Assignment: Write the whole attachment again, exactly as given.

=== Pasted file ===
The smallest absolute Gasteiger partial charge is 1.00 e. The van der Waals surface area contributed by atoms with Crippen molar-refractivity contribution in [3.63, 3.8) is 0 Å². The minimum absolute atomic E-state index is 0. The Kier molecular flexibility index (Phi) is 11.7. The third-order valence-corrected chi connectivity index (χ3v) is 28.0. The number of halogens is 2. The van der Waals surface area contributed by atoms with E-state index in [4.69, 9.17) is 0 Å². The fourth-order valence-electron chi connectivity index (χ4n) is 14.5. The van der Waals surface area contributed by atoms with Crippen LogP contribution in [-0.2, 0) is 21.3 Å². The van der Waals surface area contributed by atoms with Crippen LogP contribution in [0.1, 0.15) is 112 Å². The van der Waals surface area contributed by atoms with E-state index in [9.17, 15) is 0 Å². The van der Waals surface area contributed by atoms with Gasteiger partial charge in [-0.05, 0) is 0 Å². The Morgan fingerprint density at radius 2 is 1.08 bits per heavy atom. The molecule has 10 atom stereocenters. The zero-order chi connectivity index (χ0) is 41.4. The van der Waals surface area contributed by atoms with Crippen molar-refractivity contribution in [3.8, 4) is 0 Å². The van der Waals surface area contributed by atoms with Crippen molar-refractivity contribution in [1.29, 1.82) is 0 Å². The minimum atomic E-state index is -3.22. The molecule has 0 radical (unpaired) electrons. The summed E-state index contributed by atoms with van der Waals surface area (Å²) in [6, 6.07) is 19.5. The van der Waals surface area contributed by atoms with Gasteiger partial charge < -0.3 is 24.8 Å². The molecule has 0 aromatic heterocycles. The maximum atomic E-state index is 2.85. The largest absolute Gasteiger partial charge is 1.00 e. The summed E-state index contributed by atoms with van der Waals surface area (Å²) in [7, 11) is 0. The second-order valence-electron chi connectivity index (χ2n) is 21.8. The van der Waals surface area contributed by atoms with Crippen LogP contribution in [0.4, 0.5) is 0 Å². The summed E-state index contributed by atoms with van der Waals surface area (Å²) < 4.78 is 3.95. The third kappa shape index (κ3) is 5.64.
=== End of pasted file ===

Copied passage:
The smallest absolute Gasteiger partial charge is 1.00 e. The van der Waals surface area contributed by atoms with Crippen molar-refractivity contribution in [3.63, 3.8) is 0 Å². The minimum absolute atomic E-state index is 0. The Kier molecular flexibility index (Phi) is 11.7. The third-order valence-corrected chi connectivity index (χ3v) is 28.0. The number of halogens is 2. The van der Waals surface area contributed by atoms with E-state index in [4.69, 9.17) is 0 Å². The fourth-order valence-electron chi connectivity index (χ4n) is 14.5. The van der Waals surface area contributed by atoms with Crippen LogP contribution in [-0.2, 0) is 21.3 Å². The van der Waals surface area contributed by atoms with Crippen LogP contribution in [0.1, 0.15) is 112 Å². The van der Waals surface area contributed by atoms with E-state index in [9.17, 15) is 0 Å². The van der Waals surface area contributed by atoms with Gasteiger partial charge in [-0.05, 0) is 0 Å². The Morgan fingerprint density at radius 2 is 1.08 bits per heavy atom. The molecule has 10 atom stereocenters. The zero-order chi connectivity index (χ0) is 41.4. The van der Waals surface area contributed by atoms with Crippen molar-refractivity contribution in [3.8, 4) is 0 Å². The van der Waals surface area contributed by atoms with Crippen molar-refractivity contribution in [1.29, 1.82) is 0 Å². The minimum atomic E-state index is -3.22. The molecule has 0 radical (unpaired) electrons. The summed E-state index contributed by atoms with van der Waals surface area (Å²) in [6, 6.07) is 19.5. The van der Waals surface area contributed by atoms with Gasteiger partial charge < -0.3 is 24.8 Å². The molecule has 0 aromatic heterocycles. The maximum atomic E-state index is 2.85. The largest absolute Gasteiger partial charge is 1.00 e. The summed E-state index contributed by atoms with van der Waals surface area (Å²) in [7, 11) is 0. The second-order valence-electron chi connectivity index (χ2n) is 21.8. The van der Waals surface area contributed by atoms with Crippen LogP contribution in [0.4, 0.5) is 0 Å². The summed E-state index contributed by atoms with van der Waals surface area (Å²) < 4.78 is 3.95. The third kappa shape index (κ3) is 5.64.